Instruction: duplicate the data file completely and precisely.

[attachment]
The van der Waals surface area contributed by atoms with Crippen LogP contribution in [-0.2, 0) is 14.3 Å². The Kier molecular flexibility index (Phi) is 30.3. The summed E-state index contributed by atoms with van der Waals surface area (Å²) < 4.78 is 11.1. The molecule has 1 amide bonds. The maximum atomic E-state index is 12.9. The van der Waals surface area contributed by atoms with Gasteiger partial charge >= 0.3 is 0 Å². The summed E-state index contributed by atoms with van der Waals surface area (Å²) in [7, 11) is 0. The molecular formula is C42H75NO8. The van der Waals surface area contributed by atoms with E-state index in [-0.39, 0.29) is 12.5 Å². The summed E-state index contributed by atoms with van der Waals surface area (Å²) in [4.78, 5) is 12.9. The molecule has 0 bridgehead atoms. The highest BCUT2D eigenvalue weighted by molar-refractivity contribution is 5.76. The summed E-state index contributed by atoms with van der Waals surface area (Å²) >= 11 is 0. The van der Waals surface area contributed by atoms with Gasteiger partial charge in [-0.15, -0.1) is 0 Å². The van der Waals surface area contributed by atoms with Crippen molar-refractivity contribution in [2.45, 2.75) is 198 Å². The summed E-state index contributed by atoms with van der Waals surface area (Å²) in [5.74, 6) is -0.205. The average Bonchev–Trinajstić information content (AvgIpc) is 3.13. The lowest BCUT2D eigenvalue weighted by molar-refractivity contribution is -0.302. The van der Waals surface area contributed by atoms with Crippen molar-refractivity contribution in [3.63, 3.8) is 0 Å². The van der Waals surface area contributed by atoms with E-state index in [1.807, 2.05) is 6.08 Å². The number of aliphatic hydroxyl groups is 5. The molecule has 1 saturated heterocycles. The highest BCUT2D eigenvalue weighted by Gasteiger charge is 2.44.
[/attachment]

The van der Waals surface area contributed by atoms with Crippen LogP contribution in [-0.2, 0) is 14.3 Å². The Kier molecular flexibility index (Phi) is 30.3. The summed E-state index contributed by atoms with van der Waals surface area (Å²) < 4.78 is 11.1. The molecule has 1 amide bonds. The maximum atomic E-state index is 12.9. The van der Waals surface area contributed by atoms with Gasteiger partial charge >= 0.3 is 0 Å². The summed E-state index contributed by atoms with van der Waals surface area (Å²) in [7, 11) is 0. The molecular formula is C42H75NO8. The van der Waals surface area contributed by atoms with E-state index in [-0.39, 0.29) is 12.5 Å². The summed E-state index contributed by atoms with van der Waals surface area (Å²) in [4.78, 5) is 12.9. The molecule has 0 bridgehead atoms. The highest BCUT2D eigenvalue weighted by molar-refractivity contribution is 5.76. The summed E-state index contributed by atoms with van der Waals surface area (Å²) >= 11 is 0. The van der Waals surface area contributed by atoms with Gasteiger partial charge in [-0.15, -0.1) is 0 Å². The van der Waals surface area contributed by atoms with Crippen molar-refractivity contribution in [2.45, 2.75) is 198 Å². The summed E-state index contributed by atoms with van der Waals surface area (Å²) in [5.74, 6) is -0.205. The average Bonchev–Trinajstić information content (AvgIpc) is 3.13. The lowest BCUT2D eigenvalue weighted by molar-refractivity contribution is -0.302. The van der Waals surface area contributed by atoms with Crippen molar-refractivity contribution in [3.63, 3.8) is 0 Å². The van der Waals surface area contributed by atoms with E-state index in [1.807, 2.05) is 6.08 Å². The number of aliphatic hydroxyl groups is 5. The molecule has 1 saturated heterocycles. The highest BCUT2D eigenvalue weighted by Gasteiger charge is 2.44.